people's climate march

Without a concerted effort to include more women in media portrayals of climate change, we fail to apply the lesson that inclusivity is an essential ingredient to winning the fight on climate action.
Confronting the Climate: A Flowchart of the People's Climate March On the surface, this is an image about the People's Climate
In terms of COP21, the ISIS bombings backfired and there was a boomerang effect. The sympathetic eyes of the entire world were on Paris, which gave an enormous and unprecedented media boost to the climate conference and treaty talks.
We must also ensure that there are low-cost training and continuing education opportunities for workers to transition from the fossil fuel industry into good, green-collar union jobs. We need a just and fair transition so that working people, their families and communities are protected and supported as we move toward a clean energy economy.
Environmental degradation is a root cause of migration to California from Central America. And immigrant communities are not protected from socioeconomic vulnerability or the impacts of climate change in the U.S.
We're not organizing another march in New York City this year. Setting aside Star Wars and the Godfather, sequels are rarely better, and successful social movements rarely use the same tactic over and over again. Instead, we're mobilizing this year in Paris and around the world.
The burning of fossil fuels has not only changed the way we live and work, it has also changed our planet, so we must now change once again the way we do business. The cost of not doing so is too high -- if we go on as we are, we jeopardize national and global security and economic prosperity.
The next decade is decisive because trajectory counts for so much; if we bend it now, we may slide the car to a halt with just the front tires hanging off the cliff. But if we sail on for a few more years, it's pretty clear we're fast and furiously going airborne -- that's what happens when, say, Arctic permafrost starts to melt in earnest, releasing clouds of methane.
He doesn't go on and on about the woods and the rivers -- he goes on and on about working class Vermonters who can't afford health care and heating oil. His issue is inequality and unfairness, and it has been from the start. And for those of us who do work mostly on the environment, that's just the kind of ally we need.
Five months ago, the stars were looking aligned for this year's climate summit in Paris. The US and China, the world's largest carbon polluters, had just signed a historic action plan to curb their emissions.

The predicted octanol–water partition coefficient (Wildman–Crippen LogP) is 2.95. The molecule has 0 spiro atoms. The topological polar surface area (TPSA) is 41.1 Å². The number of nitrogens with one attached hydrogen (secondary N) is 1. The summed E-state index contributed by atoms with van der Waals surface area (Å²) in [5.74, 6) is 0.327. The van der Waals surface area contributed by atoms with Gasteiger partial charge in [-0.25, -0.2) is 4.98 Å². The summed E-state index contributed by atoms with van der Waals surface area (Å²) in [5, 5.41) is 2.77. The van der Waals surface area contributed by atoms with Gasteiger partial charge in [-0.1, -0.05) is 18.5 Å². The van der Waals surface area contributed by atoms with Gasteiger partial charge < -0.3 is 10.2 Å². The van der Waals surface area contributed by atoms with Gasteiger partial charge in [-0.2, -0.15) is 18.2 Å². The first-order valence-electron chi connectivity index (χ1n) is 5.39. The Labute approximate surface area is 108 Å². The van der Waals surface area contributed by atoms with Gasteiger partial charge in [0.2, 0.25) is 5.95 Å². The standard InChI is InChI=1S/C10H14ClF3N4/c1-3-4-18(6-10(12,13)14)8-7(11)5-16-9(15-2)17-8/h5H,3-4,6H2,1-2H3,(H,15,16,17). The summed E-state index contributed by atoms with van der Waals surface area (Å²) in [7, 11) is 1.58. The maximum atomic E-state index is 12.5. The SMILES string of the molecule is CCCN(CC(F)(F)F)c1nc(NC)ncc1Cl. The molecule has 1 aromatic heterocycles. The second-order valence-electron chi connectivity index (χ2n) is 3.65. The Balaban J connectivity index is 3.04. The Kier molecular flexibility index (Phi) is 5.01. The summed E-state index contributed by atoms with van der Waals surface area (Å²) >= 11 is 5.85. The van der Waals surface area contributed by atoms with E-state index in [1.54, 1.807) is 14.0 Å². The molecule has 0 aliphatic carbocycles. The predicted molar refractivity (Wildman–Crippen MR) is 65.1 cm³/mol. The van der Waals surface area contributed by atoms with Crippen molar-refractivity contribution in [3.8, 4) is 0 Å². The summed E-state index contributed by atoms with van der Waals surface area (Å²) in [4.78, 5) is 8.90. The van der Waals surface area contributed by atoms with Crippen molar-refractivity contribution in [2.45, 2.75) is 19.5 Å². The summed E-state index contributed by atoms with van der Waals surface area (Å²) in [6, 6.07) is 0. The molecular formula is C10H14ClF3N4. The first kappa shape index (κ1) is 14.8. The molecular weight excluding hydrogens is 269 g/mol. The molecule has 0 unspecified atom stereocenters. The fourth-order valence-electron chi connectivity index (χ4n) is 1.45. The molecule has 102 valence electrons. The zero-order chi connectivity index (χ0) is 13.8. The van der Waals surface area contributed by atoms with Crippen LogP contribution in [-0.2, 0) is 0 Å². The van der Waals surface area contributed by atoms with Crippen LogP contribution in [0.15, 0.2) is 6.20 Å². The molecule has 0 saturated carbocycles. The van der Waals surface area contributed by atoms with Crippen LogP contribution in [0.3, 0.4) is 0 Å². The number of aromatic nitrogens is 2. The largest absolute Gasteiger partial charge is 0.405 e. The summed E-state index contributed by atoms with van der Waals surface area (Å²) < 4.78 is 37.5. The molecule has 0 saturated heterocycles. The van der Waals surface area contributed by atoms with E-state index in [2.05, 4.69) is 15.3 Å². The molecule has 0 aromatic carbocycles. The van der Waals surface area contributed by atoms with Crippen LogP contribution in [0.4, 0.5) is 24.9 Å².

As I prepare to retire from NRDC and hand the reins over to our incoming president Rhea Suh, I have been reflecting on how the climate movement can secure the solutions we need to protect future generations from harm. In my view, here are issues we need to keep in mind.
The exciting news just announced that Governor Cuomo will ban fracking in New York State is proof positive that galvanizing the public about the health dangers inherent in the fracking process can move the needle and influence public leaders.
Governments and their negotiators gathered in Lima for the UN climate conference (COP 20) must produce a meaningful agreement that will save our planet from the devastating effects of climate disruption.
One theme is emerging loud and clear: if the world is serious about addressing the climate crisis, we must get off fossil fuels--completely. This is a new frame for the climate negotiations and it's revolutionary in its implications.
We already have many of the technologies needed to fight super pollutants. Given how harmful these super pollutants are on our environment, it only makes sense to use these existing technologies to reduce our emissions and slow climate change before it is too late.
Emissions of a toxic sort, the quick-acting kind like at Bhopal, or the slow-acting kind the whole world is starting to reel from today: to stop them isn't a technical issue. It's a matter of redefining what we want natural to really mean.
I was to have been one of 400,000 protestors gathered for the People's Climate March in New York on Sept. 21. Alas, a knee injury sidelined me. As a consolation prize, a friend bought me Naomi Klein's This Changes Everything: Capitalism vs. the Climate. So wowed am I by Klein's singular accomplishment that I dedicate this post to an unsolicited review.
The President has a vision of what he wants the world to look like for his daughters and their children -- and it isn't B-Roll from Interstellar. Oh, and just in case he falters, there are those at the grassroots level who will remain vigilant... because they don't want future generations to be living in a science fiction movie.